The death last week of Fred Schaus at 84 sent my mind spinning back to the 1960s.
Schaus was the first coach of the Lakers when the team moved to Los Angeles from Minneapolis. He had the job seven years and didn’t win any championships because of Bill Russell, but that was the beginning of the Laker-Celtic rivalry.
He was also Jerry West’s coach at West Virginia and then with the Lakers and West has called him “my mentor.”
That much information you can get anywhere, but the rest of this piece comes from personal experience.
You see, I spent many days in the Lakers’ office in the Sports Arena, for one year as the publicity director and then as a young writer on the Los Angeles Herald-Examiner.
The entire Laker staff consisted of six people, general manager Lou Mohs, ticket manager Cecil Cronkite, publicist Gil Smith (then me), secretaries Mary Betz and Maureen Hagerty and Schaus.
Mohs was a crusty guy who had been a newspaper circulation man and owner Bob Short was in Minneapolis.
Mohs would call Short many days to provide the financial report –how many tickets had been sold, whether advertisers had paid. Details of that report would often be heard on Jim Healy’s nightly sports show on KLAC.
Mohs would be furious and demanded to know which one of us had leaked the information. I can honestly say none of us had.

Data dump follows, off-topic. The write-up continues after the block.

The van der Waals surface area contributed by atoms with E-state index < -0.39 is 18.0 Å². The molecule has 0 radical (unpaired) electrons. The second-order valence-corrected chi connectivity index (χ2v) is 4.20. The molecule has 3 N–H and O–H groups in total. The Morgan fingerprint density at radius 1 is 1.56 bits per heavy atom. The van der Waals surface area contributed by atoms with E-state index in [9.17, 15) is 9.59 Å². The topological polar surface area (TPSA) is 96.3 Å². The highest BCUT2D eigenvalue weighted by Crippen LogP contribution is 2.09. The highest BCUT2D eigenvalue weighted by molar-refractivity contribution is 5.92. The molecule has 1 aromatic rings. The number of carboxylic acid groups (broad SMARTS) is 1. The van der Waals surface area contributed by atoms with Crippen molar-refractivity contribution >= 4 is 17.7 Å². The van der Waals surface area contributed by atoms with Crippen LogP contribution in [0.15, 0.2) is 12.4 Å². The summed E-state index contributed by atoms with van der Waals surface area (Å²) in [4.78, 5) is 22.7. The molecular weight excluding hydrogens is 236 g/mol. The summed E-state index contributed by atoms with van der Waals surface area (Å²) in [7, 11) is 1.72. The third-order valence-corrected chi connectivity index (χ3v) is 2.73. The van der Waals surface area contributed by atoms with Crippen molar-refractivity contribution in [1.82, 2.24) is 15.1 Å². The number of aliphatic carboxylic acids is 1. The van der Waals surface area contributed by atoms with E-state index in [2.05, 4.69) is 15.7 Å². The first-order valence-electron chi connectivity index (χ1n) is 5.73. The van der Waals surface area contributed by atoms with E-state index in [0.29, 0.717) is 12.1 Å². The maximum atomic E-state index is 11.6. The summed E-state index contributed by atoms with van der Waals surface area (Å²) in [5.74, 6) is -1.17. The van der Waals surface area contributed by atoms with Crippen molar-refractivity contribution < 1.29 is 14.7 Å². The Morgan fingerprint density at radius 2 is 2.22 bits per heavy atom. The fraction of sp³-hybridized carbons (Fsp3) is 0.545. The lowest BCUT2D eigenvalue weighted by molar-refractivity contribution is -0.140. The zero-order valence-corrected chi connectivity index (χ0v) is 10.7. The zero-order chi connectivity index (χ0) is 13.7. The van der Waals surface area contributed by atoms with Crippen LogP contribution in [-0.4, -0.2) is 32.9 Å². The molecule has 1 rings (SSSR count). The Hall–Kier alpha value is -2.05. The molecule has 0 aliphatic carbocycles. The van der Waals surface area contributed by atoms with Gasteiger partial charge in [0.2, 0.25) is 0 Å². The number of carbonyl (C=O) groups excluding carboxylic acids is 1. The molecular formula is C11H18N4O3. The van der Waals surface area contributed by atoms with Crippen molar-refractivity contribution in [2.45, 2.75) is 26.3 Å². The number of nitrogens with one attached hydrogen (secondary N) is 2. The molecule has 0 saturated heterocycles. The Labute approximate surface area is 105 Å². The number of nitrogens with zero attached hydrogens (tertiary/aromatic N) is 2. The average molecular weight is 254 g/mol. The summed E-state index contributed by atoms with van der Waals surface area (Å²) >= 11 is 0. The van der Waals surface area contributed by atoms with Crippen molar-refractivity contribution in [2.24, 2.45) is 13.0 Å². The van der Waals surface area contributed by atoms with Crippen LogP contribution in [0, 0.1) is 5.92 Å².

Then one day I noticed the ceiling had cracks, and when I went next door to the office of the Los Angeles Blades, the hockey team that played in the Sports Arena, I realized what had happened.
Jack Geyer, who ran the Blades’ office, was a prankster. He could hear Mohs talking to Short and then he’d call Healy.
To the best of my knowledge this has never been written. But once our Laker staff learned about it we swore each other to secracy.
The Lakers weren’t big time in those days. They were struggling to survive. Celebrities who wanted complimentary tickets had to come in, convince Mohs they were important and hope for the best.
One day a secretary told Mohs the star of a popular television show wanted tickets. She gave him the name but I won’t do that here.
“I never heard of him,” replied Mohs, “Who is he?”
“Well,” said Mohs, “He must be a bad actor if he can’t afford to buy tickets.”
One year the great Elgin Baylor was in military service in Seattle but received passes to play for the Lakers on some weekends. Callers would ask if Baylor was going to play.
Mohs encouraged us to say “yes, we just talked to his commanding officer. He’s on his way.”
Did Mohs ever talk to the commanding officer? I’ll leave that for you to decide.
Mirror Sports Editorsports@smmirror.com